Demolishing landlords insurance myths

November 6, 2012

Landlord Information

At CIA Insurance, we occasionally encounter misconceptions relating to the very nature of landlords insurance.

Here are some of the more common ones and our view as to reality.

Landlords insurance is optional

This may be overly simplistic and sometimes fundamentally incorrect.

Although there may be no legal obligation to insure your buildings or contents, if you have any form of mortgage on them you may find that your loan agreement obliges you to maintain full buildings cover up to and including the costs of total demolition and subsequent rebuilding.

If you fail to keep cover in place, you may be in breach of contract.

Note also that in some forms of social or controlled tenancies, you may be obliged to keep certain minimum levels of third party liability in place.

Even if it is not a legal requirement, having something as valuable as your property sitting uninsured might be a questionable position to adopt.

You can find cheap policies that offer everything that more expensive ones do

The brutal reality of life is that this proposition might simply not hold water in some circumstances.

From our everyday experience of life we tend to know that there might be a tendency to get the quality of goods or services that you pay for.

What this means is that there might well be a relationship between the quality of cover provided by a policy and its premium.

Of course, it is perfectly legitimate and indeed desirable, to compare a number of policies against each other to find one that offers you the best balance of price versus cover provided.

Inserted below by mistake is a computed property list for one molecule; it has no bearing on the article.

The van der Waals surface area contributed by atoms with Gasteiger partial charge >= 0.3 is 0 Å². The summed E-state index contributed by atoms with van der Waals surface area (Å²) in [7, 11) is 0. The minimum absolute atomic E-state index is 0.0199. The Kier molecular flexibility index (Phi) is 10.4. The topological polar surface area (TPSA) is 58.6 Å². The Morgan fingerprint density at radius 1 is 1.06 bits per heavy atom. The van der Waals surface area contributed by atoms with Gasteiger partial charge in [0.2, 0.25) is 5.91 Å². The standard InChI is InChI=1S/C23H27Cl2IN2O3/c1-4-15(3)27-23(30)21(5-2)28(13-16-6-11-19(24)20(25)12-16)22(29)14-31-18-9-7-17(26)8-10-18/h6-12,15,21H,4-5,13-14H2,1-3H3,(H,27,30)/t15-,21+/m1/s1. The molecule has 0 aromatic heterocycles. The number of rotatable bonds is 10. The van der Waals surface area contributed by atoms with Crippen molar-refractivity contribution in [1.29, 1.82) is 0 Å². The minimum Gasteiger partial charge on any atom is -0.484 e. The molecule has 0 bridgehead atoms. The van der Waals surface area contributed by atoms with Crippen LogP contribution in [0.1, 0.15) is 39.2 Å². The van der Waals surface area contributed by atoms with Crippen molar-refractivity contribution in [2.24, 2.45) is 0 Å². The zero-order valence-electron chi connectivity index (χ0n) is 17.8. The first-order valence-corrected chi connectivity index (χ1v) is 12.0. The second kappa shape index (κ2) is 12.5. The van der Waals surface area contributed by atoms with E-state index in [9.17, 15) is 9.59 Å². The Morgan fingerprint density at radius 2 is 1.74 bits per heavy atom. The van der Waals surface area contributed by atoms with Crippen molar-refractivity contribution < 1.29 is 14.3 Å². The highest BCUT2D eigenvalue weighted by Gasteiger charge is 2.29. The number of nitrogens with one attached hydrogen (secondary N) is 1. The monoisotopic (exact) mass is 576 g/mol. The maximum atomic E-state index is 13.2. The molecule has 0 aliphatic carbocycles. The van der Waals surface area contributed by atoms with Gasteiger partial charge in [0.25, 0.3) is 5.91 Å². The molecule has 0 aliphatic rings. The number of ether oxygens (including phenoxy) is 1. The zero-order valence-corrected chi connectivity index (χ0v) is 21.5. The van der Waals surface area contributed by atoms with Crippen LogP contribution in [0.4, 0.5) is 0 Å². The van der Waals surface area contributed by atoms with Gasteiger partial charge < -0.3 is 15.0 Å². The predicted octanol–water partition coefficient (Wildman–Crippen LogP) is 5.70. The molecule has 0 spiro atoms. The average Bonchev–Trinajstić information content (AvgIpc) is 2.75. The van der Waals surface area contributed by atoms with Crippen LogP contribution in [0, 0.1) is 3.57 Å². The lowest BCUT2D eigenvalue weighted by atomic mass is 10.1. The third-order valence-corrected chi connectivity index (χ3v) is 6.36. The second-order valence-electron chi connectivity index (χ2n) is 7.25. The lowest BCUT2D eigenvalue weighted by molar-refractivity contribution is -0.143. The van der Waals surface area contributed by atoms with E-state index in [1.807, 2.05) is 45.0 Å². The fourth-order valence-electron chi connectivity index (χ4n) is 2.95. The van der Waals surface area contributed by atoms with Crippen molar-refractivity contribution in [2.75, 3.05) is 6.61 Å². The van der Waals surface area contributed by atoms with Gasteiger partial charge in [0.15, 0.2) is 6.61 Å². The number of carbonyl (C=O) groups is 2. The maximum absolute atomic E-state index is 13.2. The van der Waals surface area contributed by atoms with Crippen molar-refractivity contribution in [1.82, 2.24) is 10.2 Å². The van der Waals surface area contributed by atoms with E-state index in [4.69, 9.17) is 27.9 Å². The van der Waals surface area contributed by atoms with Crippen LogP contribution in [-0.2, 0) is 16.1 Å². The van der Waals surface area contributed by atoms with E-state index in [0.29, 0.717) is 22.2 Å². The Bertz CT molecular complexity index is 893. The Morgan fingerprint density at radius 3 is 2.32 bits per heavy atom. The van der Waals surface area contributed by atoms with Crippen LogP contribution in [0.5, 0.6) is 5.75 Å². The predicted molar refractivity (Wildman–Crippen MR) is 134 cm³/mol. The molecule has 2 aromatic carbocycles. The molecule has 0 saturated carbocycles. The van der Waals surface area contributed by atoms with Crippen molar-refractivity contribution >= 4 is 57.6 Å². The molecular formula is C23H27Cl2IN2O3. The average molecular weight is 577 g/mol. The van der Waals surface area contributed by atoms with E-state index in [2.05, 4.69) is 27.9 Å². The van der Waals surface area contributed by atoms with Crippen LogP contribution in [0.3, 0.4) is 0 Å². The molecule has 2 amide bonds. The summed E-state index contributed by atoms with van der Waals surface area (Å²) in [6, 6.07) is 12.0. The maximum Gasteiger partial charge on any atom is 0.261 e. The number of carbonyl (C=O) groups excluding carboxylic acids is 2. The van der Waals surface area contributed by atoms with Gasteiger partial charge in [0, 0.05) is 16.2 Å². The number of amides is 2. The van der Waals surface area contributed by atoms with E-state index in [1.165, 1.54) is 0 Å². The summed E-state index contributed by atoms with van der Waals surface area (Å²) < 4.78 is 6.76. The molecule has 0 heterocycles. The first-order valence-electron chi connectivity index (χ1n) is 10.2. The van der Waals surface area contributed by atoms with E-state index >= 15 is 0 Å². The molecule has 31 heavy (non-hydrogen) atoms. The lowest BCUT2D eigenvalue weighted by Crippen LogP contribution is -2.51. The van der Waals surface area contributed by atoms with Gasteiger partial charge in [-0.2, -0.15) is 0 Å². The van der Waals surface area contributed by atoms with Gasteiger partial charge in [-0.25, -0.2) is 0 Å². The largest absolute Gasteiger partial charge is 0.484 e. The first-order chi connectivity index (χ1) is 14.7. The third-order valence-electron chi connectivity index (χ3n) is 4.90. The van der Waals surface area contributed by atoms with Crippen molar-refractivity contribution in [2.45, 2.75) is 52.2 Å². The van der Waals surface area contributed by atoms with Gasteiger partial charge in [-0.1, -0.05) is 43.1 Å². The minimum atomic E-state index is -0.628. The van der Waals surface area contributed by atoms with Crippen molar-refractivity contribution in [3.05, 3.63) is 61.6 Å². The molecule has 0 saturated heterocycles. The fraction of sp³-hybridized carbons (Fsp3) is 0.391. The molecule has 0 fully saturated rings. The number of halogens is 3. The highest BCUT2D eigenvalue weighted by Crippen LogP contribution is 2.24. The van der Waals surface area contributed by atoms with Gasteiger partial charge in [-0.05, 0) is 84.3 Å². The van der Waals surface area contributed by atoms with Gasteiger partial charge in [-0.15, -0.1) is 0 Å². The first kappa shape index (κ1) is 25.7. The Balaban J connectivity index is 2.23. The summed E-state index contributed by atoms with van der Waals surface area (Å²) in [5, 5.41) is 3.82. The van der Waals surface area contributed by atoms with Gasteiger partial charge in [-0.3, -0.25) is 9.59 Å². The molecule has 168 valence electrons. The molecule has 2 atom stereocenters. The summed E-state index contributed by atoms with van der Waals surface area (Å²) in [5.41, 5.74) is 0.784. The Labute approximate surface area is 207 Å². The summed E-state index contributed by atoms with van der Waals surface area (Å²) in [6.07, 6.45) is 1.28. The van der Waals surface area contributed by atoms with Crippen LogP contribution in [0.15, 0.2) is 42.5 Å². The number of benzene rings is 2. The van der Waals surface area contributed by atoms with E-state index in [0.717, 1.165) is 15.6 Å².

That is called finding a cost-effective solution and it is not the same thing as saying that cheap landlords insurance cover is as good as that provided by more expensive policies.

You can get by with owner-occupier policies if you stay resident in the property yourself whilst letting out another part of it.

This is typically incorrect.

A standard owner-occupier policy will typically become immediately invalid the moment you start using your property or any part of it, for the purposes of generating rental income.

You can let to any type of tenants you wish

In the case of some policies, that might also be incorrect.

Some providers may only cover certain categories of tenant or more accurately, may exclude certain categories of tenant from cover.

Examples of such excluded categories might cover groups such as DSS tenants or students.  Some might exclude asylum seekers etc.

Fortunately, some policies do offer all tenant cover and depending upon your target market segments, these policies might be worth looking for.



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